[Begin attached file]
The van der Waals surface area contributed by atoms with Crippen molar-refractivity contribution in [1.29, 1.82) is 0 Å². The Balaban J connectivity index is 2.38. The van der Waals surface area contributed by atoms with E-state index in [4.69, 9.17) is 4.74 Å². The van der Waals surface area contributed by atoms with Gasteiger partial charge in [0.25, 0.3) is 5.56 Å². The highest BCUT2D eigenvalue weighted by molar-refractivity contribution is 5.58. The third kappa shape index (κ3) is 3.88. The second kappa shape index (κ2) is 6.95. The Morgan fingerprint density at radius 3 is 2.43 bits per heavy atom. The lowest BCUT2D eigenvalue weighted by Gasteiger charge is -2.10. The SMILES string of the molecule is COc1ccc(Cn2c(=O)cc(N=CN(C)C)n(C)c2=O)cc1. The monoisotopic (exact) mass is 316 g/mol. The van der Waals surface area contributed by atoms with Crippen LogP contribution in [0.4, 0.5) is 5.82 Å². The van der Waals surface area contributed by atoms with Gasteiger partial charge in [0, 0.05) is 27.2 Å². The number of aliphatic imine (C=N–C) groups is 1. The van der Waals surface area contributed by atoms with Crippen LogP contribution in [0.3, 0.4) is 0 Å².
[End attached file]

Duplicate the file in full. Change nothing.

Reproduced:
The van der Waals surface area contributed by atoms with Crippen molar-refractivity contribution in [1.29, 1.82) is 0 Å². The Balaban J connectivity index is 2.38. The van der Waals surface area contributed by atoms with E-state index in [4.69, 9.17) is 4.74 Å². The van der Waals surface area contributed by atoms with Gasteiger partial charge in [0.25, 0.3) is 5.56 Å². The highest BCUT2D eigenvalue weighted by molar-refractivity contribution is 5.58. The third kappa shape index (κ3) is 3.88. The second kappa shape index (κ2) is 6.95. The Morgan fingerprint density at radius 3 is 2.43 bits per heavy atom. The lowest BCUT2D eigenvalue weighted by Gasteiger charge is -2.10. The SMILES string of the molecule is COc1ccc(Cn2c(=O)cc(N=CN(C)C)n(C)c2=O)cc1. The monoisotopic (exact) mass is 316 g/mol. The van der Waals surface area contributed by atoms with Crippen LogP contribution in [0.4, 0.5) is 5.82 Å². The van der Waals surface area contributed by atoms with Gasteiger partial charge in [0, 0.05) is 27.2 Å². The number of aliphatic imine (C=N–C) groups is 1. The van der Waals surface area contributed by atoms with Crippen LogP contribution in [0.3, 0.4) is 0 Å².